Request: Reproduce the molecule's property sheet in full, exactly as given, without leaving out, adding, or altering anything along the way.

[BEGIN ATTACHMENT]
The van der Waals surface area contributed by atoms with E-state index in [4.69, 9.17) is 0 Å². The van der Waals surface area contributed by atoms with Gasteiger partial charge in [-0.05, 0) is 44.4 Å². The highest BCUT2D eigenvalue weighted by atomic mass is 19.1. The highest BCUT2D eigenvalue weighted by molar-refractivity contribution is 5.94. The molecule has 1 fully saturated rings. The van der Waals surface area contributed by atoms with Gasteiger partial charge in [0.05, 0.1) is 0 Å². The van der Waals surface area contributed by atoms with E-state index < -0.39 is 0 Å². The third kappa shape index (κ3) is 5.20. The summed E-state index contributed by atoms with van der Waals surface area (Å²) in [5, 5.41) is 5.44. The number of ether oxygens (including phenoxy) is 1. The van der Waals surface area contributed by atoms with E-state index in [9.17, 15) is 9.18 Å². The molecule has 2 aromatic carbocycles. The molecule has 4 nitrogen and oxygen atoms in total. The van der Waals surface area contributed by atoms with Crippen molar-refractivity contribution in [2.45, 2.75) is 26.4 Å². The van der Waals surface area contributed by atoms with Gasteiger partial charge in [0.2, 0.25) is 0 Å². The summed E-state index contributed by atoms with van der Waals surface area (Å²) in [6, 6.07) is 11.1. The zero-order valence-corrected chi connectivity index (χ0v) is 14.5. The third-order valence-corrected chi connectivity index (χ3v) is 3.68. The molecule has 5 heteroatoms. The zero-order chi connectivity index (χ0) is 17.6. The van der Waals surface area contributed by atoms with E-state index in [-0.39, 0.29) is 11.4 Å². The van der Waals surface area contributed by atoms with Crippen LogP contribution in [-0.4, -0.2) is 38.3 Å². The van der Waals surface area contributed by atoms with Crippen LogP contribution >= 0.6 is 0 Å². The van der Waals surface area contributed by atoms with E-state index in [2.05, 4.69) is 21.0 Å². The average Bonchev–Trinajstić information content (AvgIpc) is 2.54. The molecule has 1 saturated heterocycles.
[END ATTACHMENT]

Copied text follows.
The van der Waals surface area contributed by atoms with E-state index in [4.69, 9.17) is 0 Å². The van der Waals surface area contributed by atoms with Gasteiger partial charge in [-0.05, 0) is 44.4 Å². The highest BCUT2D eigenvalue weighted by atomic mass is 19.1. The highest BCUT2D eigenvalue weighted by molar-refractivity contribution is 5.94. The molecule has 1 fully saturated rings. The van der Waals surface area contributed by atoms with Gasteiger partial charge in [0.05, 0.1) is 0 Å². The van der Waals surface area contributed by atoms with E-state index < -0.39 is 0 Å². The third kappa shape index (κ3) is 5.20. The summed E-state index contributed by atoms with van der Waals surface area (Å²) in [5, 5.41) is 5.44. The number of ether oxygens (including phenoxy) is 1. The van der Waals surface area contributed by atoms with E-state index in [9.17, 15) is 9.18 Å². The molecule has 2 aromatic carbocycles. The molecule has 4 nitrogen and oxygen atoms in total. The van der Waals surface area contributed by atoms with Crippen molar-refractivity contribution in [2.45, 2.75) is 26.4 Å². The van der Waals surface area contributed by atoms with Gasteiger partial charge in [0.2, 0.25) is 0 Å². The summed E-state index contributed by atoms with van der Waals surface area (Å²) in [6, 6.07) is 11.1. The zero-order valence-corrected chi connectivity index (χ0v) is 14.5. The third-order valence-corrected chi connectivity index (χ3v) is 3.68. The molecule has 5 heteroatoms. The zero-order chi connectivity index (χ0) is 17.6. The van der Waals surface area contributed by atoms with E-state index in [-0.39, 0.29) is 11.4 Å². The van der Waals surface area contributed by atoms with Crippen LogP contribution in [-0.4, -0.2) is 38.3 Å². The van der Waals surface area contributed by atoms with Crippen LogP contribution >= 0.6 is 0 Å². The van der Waals surface area contributed by atoms with E-state index in [2.05, 4.69) is 21.0 Å². The average Bonchev–Trinajstić information content (AvgIpc) is 2.54. The molecule has 1 saturated heterocycles.